Sir Philip Sidney
Sir Philip Sidney was the son of a well-connected noble family. His place of birth was Penshurst in Kent. He began school in 1564 at Shrewsbury. He later shifted to Christ Church, Oxford in 1568. As a youth, he was showing signs of brilliance. He left Oxford without graduating and went on to complete his education while touring for three years through France, Germany, Poland, Italy, and Austria. This happened between 1572 and 1575. Upon return to England, he entered aristocracy life. In 1577, he embarked to Germany on a diplomatic mission. During this mission, he unsuccessfully attempted reconciling the protestant fractions that were quarreling and organizing resistance against Catholic nations.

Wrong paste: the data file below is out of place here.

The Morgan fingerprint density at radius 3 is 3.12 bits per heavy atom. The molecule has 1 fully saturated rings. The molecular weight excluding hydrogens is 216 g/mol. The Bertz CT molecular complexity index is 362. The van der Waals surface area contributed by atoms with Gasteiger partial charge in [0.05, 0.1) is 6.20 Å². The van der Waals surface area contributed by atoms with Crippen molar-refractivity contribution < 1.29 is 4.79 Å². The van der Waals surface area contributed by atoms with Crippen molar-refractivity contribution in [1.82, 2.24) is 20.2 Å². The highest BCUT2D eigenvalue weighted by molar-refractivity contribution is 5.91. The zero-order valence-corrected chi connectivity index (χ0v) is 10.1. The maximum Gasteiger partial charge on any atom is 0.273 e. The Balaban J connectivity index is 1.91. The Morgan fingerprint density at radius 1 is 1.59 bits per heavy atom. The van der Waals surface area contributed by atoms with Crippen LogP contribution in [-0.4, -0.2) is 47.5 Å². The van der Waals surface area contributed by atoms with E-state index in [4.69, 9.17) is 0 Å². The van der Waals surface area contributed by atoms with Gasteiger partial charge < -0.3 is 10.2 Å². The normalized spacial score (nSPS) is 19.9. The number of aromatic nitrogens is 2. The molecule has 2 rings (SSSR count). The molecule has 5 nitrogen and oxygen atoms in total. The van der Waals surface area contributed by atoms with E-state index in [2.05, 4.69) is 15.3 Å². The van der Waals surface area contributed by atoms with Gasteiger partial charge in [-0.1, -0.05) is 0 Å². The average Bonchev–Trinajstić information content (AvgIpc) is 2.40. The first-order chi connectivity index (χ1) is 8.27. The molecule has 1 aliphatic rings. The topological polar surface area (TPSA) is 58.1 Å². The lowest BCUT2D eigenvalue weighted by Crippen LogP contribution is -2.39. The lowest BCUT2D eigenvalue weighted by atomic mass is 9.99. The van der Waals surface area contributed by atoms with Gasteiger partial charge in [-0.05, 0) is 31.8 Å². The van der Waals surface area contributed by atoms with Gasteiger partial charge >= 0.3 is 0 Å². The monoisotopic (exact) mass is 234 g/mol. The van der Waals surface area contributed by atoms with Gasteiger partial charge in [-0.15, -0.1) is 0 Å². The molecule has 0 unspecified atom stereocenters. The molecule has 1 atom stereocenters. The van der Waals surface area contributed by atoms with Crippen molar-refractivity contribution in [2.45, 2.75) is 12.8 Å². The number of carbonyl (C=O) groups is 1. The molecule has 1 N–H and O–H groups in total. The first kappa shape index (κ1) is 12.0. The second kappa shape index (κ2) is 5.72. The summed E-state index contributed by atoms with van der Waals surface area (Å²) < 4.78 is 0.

Sidney did not limit his interests on court and diplomacy. He enjoyed the contacts of literary men such as Thomas Drant, Edmund Spenser, Fulke Greville, and Edward Dyer. In an attempt to create new English poetry, he wrote experimental poems that were not rhyming. Some of the works supposedly written during this time include the “Lady of May” which was performed in 1578 in honor of the queen. He also wrote the “Astrophel and Stella” as well as the Arcadia during this period. After the publication of “School of Abuse” by Stephen Gosson in 1579, Sidney wrote his “Apology for Poetry” (Cannon 1).
Sidney did not find his court situation satisfactory. He had not attained a remunerative and steady p…
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